Architect Daniel Libeskind on returning to Poland to reshape its skyline, NYC's World Trade Center masterplan, and President-elect Trump

Melissa York
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Daniel Libeskind, architect of a new Polish skyscraper called Zlota 44 (Source: Photo: Stefan Ruiz)

To Daniel Libeskind, architecture is a political act. Every building he creates is intertwined with a sense of place, culture and national identity.

“Every project deserves a sensitivity to history, tradition, to something that isn’t completely visible to the naked eye, in terms of the spirit of the place,” he tells me. “There is no tabula rasa, no empty site, there’s always something interesting that inspires you to build something that’s more than just concrete and steel.”

Perhaps that’s why he’s been the favoured architect for so many memorials, museums and sites of national significance. It hasn’t always been plain sailing, however. “Events”, as Harold Wilson called them, have dogged many of his commissions.

His first, a housing project in West Berlin, fell through when the Wall came down, as did two post-Katrina glass towers in New Orleans. When things do go right – the Jewish Museum in Berlin, London Metropolitan University, One World Trade Center in New York – he produces striking, angular landmarks that invade the imagination as well as the skyline.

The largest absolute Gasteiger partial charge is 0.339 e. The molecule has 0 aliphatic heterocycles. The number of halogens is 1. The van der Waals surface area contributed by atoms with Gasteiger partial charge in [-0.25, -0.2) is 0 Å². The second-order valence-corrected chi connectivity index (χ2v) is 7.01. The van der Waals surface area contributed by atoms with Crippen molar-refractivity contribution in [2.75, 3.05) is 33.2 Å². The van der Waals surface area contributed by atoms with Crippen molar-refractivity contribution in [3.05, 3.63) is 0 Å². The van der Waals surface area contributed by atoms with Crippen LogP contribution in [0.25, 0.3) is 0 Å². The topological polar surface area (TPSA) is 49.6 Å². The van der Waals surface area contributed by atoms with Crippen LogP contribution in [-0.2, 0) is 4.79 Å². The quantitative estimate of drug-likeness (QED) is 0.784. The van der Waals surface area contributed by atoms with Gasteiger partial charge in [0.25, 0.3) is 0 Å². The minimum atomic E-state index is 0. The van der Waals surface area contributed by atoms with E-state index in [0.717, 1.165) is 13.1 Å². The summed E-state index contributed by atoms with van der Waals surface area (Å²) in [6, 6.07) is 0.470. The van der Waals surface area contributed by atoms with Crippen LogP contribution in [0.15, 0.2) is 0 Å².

Zlota 44, towering next to the Palace of Culture and Science in Warsaw

It doesn’t get more personal than Zlota 44, Libeskind’s newest icon in his native Poland. The son of Holocaust survivors, his family joined a kibbutz in Israel before boarding one of the last immigrant boats to the US in 1959. Poland has changed dramatically since Liebskind moved to New York City, and he jumped at the chance to be a part of its future.

“I still speak Polish, write Polish and listen to Polish music,” he says. “I remember Warsaw as a kid and it was a city full of fear and oppression. I really wanted to go back to Poland and give a breath of fresh air to a city that was destroyed. The building is connecting with the culture of such a rich city and it’s our chance to do something exciting, interesting and architectural in the centre of it that really hasn’t been available in the past.”

Indeed, that recession in 2008 that turned Western politics upside down? Didn’t happen in Poland. It’s the only EU country whose economy didn’t shrink, and its GDP is now a quarter bigger than it was before the crash.

That makes it the sixth biggest economy in Europe, as well as the largest beneficiary of EU funds, with a gross inflow of €120bn since it joined in 2004. It’s invested a lot of this money in new infrastructure, including a recently-opened second Metro line connecting east and west Warsaw.